The nice thing about the question we are attempting to answer is that there are only two possible answers. Do you wear your watch on the right wrist or the left wrist? Traditionally the answer is "whichever wrist is connected to your non-dominant hand is the wrist you wear your watch on." Being that we belong more to the personal preference camp, we're going to break down the arguments for and against wearing your wrist watch on your non-dominant hand. 

Below we will give you the arguments for and against wearing your watch on your non-dominant hand, and from there, it is up to you to decide which wrist you're going to use as a mantle for your elegant timepiece. Will you choose the traditional method of wearing a watch? Or will you choose a more fashion-forward approach and select to wear your watch on the wrist that is more comfortable for you? The only way to find out is to take the journey into the world of watches, fashion, and how a simple choice we make every morning can set the tone for the whole day.

The Non-Dominant Hand

So what wrist to wear your watch? In the end, the wrist watch you choose to wear will depend on your preference. The tendency to use the non-dominant hand, and the main argument for this method of wearing a watch, has always been as an effort to keep your watch in the best possible condition, even when wearing it daily.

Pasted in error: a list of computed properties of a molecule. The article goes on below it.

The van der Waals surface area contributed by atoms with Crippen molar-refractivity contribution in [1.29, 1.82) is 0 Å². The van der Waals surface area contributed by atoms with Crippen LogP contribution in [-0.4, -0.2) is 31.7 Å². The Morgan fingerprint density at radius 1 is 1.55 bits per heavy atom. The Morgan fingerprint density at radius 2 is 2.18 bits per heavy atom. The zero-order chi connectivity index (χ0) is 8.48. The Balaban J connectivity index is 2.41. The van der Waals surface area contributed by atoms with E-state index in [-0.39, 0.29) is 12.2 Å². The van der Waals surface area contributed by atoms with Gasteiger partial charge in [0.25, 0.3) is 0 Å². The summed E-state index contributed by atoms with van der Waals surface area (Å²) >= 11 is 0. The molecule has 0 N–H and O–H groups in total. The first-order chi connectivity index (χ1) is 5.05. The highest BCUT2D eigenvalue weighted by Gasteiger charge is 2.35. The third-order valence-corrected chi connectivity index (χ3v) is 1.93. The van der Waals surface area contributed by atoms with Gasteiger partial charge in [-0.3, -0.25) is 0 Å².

The argument for wearing a watch on the non-dominant hand proposes that because the non-dominant hand is not as engaged in daily activity as the dominant hand, it will see less wear and tear...generally speaking. Purportedly, wearing a watch on your non dominant wrist prevents unnecessary scratches, scuffs, and dings simply because your non dominant hand doesn't do as much. This may have been true when writing with a pen was still the norm, or when but things like texting, typing, and even changes in modern driving styles have diluted this argument substantially. 

Usually, you are more active with your dominant hand than your non dominant hand. So, if you wear the watch on your dominant hand, the higher chances of damage to your watch just as a result of exposing it to more activity. All sorts of small tasks like reaching for an object on your desk or grabbing a ticket to enter a parking garage can pose a potential threat to your watch. Typically these trivial tasks are done mindlessly with the dominant hand, while the non-dominant hand stays largely out of the fray for most trivial day-to-day tasks. 

But here's the counterargument: Most people use both hands interchangeably throughout the day. For example, grabbing a parking ticket to enter a parking garage (an example we just used) would actually be done with the left hand (the non-dominant hand for right handed people). In reality, the argument for the non-dominant hand as it applies to usage of the watch is hardly enough of a reason to dictate some hard and fast fashion rule.